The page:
Kaplan Colleges Can’t Kill False Claims Suits

          (CN) – A federal judge in Miami refused to dismiss several lawsuits in which former employees accuse Kaplan      University and Kaplan Higher Education Corp. of violating the Higher Education Act, in search of federal funding and profits.
     U.S. District Judge Patricia Seitz rejected claims accusing Kaplan of manipulating students’ academic records and job-placement statistics, and of paying incentives based on student enrollment numbers, but allowed whistle-blowers to pursue claims of retaliation and other violations.
     Kaplan University, one of the largest for-profit colleges in the country, offers more than 200 on-campus and online degrees and programs. The university and its parent company, Kaplan Higher Education Corp., are accredited by the Higher Learning Commission and receive federal grants and loans from the U.S. Department of Education.
     Kaplan is a subsidiary of The Washington Post Co., and has provided a great deal of that company’s profits as the newspaper industry has been wracked by economic problems.
     Since 2006, several former employees have claimed that Kaplan violated the law, and its program-participation agreement with the Department of Education, by recruiting unqualified students, misrepresenting students’ academic progress, manipulating job-placement statistics and paying recruiters bonuses based on how many students they enrolled, to maximize its federal funding.
     In November 2006, two former instructors sued Kaplan, claiming it submitted false claims to the government and failed to comply with the Higher Education Act, which was a prerequisite for payment of the claims.
     The plaintiffs, formerly employed at Kaplan’s Pittsburgh-based campus, claimed that Kaplan broke the 70 Percent Rule, which requires eligible schools to have graduation rates and job placement rates of at least 70 percent.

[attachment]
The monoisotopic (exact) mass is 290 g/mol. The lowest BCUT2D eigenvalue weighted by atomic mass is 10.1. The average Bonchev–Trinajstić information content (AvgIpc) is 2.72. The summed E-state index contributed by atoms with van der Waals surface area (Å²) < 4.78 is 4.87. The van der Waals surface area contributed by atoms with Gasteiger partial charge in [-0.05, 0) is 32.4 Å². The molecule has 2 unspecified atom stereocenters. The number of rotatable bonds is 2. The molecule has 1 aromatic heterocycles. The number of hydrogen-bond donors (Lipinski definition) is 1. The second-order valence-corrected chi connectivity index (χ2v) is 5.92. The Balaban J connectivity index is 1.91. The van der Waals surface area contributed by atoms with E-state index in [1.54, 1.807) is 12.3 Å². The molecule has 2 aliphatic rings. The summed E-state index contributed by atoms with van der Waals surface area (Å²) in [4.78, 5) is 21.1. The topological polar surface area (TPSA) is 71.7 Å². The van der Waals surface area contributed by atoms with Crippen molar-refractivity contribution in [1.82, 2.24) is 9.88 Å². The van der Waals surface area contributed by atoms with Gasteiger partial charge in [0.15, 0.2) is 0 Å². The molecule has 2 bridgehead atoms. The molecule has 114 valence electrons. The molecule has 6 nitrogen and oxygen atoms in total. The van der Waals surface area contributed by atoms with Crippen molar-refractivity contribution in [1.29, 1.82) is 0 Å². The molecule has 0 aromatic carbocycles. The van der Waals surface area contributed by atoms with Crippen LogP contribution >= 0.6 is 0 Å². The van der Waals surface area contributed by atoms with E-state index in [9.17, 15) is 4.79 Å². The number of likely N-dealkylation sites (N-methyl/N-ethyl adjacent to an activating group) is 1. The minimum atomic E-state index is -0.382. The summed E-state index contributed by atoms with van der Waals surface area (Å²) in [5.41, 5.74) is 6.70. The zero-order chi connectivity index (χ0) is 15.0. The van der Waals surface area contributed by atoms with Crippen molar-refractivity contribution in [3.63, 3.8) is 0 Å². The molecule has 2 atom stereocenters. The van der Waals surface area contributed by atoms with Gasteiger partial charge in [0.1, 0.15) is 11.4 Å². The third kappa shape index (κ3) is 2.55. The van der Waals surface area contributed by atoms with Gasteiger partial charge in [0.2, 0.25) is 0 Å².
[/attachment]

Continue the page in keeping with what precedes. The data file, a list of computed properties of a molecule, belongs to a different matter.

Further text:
They also claimed that Kaplan Career Institute advertised job-placement rates but failed to provide prospective students with job-placement statistics or state licensing requirements.
     A federal judge in Pennsylvania upheld the plaintiffs’ 70 Percent Rule claim and one of the whistle-blowers’ retaliation claim. That court also allowed the plaintiffs to pursue claims based on job placement rates and licensing requirements, in an amended complaint.
     In one of three rulings on the multidistrict litigation against Kaplan, Judge Seitz in Miami found that the Pennsylvania plaintiffs had failed to adequately plead Kaplan’s failure to provide prospective students with data underlying job placement advertisements, or prove the falsity of the documents that were made available.
     The plaintiffs also failed to establish that Kaplan had not provided licensing information to prospective students, Seitz found.
     But Seitz upheld the plaintiffs’ 70 Percent Rule claim, finding that “relators have adequately pled which programs must comply with the 70 Percent Rules by alleging that all of defendants’ programs must comply with the rules and setting forth the specific programs.”
     In a separate complaint filed in Florida in April 2007, three former employees claimed that Kaplan University inflated student grades to falsely certify that students were maintaining satisfactory academic progress, paid student recruiters bonuses based solely on the number of students they enrolled, broke the Higher Education Act’s 90/10 rule regarding financial aid and falsified documents to receive program accreditation.
     One of the whistle-blowers, Jude Gillespie, a former course developer and associate professor, alleged that Kaplan violated the Rehabilitation Act by failing to accommodate his bipolar disorder.
     His co-plaintiff Carlos Urquilla-Diaz sued Kaplan for firing him in 2005, after Diaz notified it that he would expose Kaplan’s method of recruiting students and other violations to federal and state authorities.